Time management: prioritization tools

It’s hard to know how to prioritize, especially when you’re facing a flood of seemingly-urgent tasks. However, it’s essential to learn how to prioritize tasks effectively if you want to manage your time better.The Mind Tools Content Team

Now that I understand the importance1 of prioritization (see Time management: the elephant in the room), I need a method to evaluate the priority of each task from my never-ending-to-do list. While the idea is relatively simple – to determine the order for dealing with each of them according to their relative importance – the actual process is far from simple. Luckily, many techniques are available to help you with this. Too many actually! So, where to start? What about reviewing the letters of the alphabet: from ABC to ABCDE?

The ABC Method

This method, advocated by Alan Lakein, is a classic system for prioritizing a to-do list. The idea is first to assign a priority to each task using the letter A, B, or C; hence, the name of the method. The A items are the most important (the “Must Do”), B next most important (the “Should Do”), and C least important (the “Nice to Do”). Then, the tasks within a group are further ranked using numbers. Thus, task A-1, which is the most important, should be completed before task A-2, which should be completed before task B-1, and so on through all the tasks.

The advantage of this technique lies in its simplicity. All you have to do to make the ABC Method work is to start immediately on your “A-1” task (your frog) and then stay at it until it is complete. However, even if this method may allow you to start your day with a clear list of things to do, already arranged in order of priority, this is what David Allen has to say about it:

The “ABC” priority codes don’t work. Listing your top 10 things you think have to get done, in order, doesn’t work.David Allen


The ABCD system

Like the previous method, the ABCD system of Daniel R Murphy requires first to list the tasks to be performed. Each item will be graded as follow:

A for the most important tasks for which there is a certain degree of urgency.

B for slightly less important tasks or important but not urgent tasks.

C for tasks that are not urgent, but will be essential to the completion of the project.

D for tasks that are not indispensable, those with little added value.

Then, you should number each of the A tasks, B tasks, C tasks, and D tasks in order of urgency or importance. Last, but not least, if you have items that do not fit any of these categories, they should be removed from your list.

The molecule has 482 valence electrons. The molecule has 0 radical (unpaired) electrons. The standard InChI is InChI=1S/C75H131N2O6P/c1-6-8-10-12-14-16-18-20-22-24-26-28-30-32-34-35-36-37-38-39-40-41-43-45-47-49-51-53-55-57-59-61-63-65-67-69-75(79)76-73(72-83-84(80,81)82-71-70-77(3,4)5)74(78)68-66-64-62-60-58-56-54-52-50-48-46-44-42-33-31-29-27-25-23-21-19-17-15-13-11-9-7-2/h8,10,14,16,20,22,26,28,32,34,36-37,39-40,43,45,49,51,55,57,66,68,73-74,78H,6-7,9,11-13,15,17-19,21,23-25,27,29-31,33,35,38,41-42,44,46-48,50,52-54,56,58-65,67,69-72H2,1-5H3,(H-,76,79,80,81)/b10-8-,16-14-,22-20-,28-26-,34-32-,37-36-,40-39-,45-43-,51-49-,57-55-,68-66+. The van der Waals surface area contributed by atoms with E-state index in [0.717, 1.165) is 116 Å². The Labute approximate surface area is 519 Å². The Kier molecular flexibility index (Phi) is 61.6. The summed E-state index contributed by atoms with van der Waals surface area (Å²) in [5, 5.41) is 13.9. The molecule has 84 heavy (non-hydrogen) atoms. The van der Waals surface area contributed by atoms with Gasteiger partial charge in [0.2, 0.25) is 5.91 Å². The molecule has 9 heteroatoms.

According to Daniel R Murphy, by following a priority system like this each day your time is focused on the most important tasks and the ones that get left undone at day’s end are those that are of least importance. James Stroke even refers to the ABCD system as The Next Level in Time Management because, according to him, it combines the best features of the Covey Time Management Matrix, the ABC method, and Allen’s re-prioritization process into one system.

The ABCD system in this manner combines all the best elements of the other systems and allows you the most flexibility.James Stroke

However, from my point of view, I don’t think that adding a “D” (to ABC) makes such a big difference.


The ABCDE Method

Like for the previous two, this method – attributed to time management expert Brian Tracy – prompts you to assign a letter from A to E (A being the highest priority) to each of the tasks on your list. Then, you should give a number to each task; this will dictate the order you will do each task within each letter. Of course, you are not allowed to start on a new letter until the previous letter is fully completed.

Brian Tracy defines each category as:

A Items Are Most Important – something that you must do; there can be serious consequences if you fail to do it.

B Items Only Have Minor Consequences – tasks that you should do, but they only have mild consequences.

C Tasks Have No Consequences – something that would be nice to do, but for which there are no consequences at all, whether you do it or not.

D For Delegate – something that you can delegate to someone else (you should delegate everything that you possibly can).

E For Eliminate – something that you should eliminate.

The ABCDE Method is a powerful priority setting technique that you can use every single day. This technique is so simple and effective that it can make you one of the most efficient and effective people in your field. The ABCDE list is a to-do list on steroids when it comes to learning how to prioritize.Brian Tracy

The ABCDE method is advocated as one of the best ways to prioritize tasks. However, it is, in fact, nothing more than a regular to-do list, only more organized2.

Much advice on how to prioritize work advocates ordering all your tasks by A, B and C or some other number/letter method. Don’t. Why? Because it’s hard to motivate yourself for C tasks — they just don’t seem to matter. In any case, left long enough those C tasks have a nasty habit of becoming urgent issues anyway.Tim Wilson


To be continued…

1 And, more importantly, that it’s not just about pruning your to-do list! ^
2 In addition, as stressed in my previous post, the added two letters (compared to the ABC method) are of no use to me! ^

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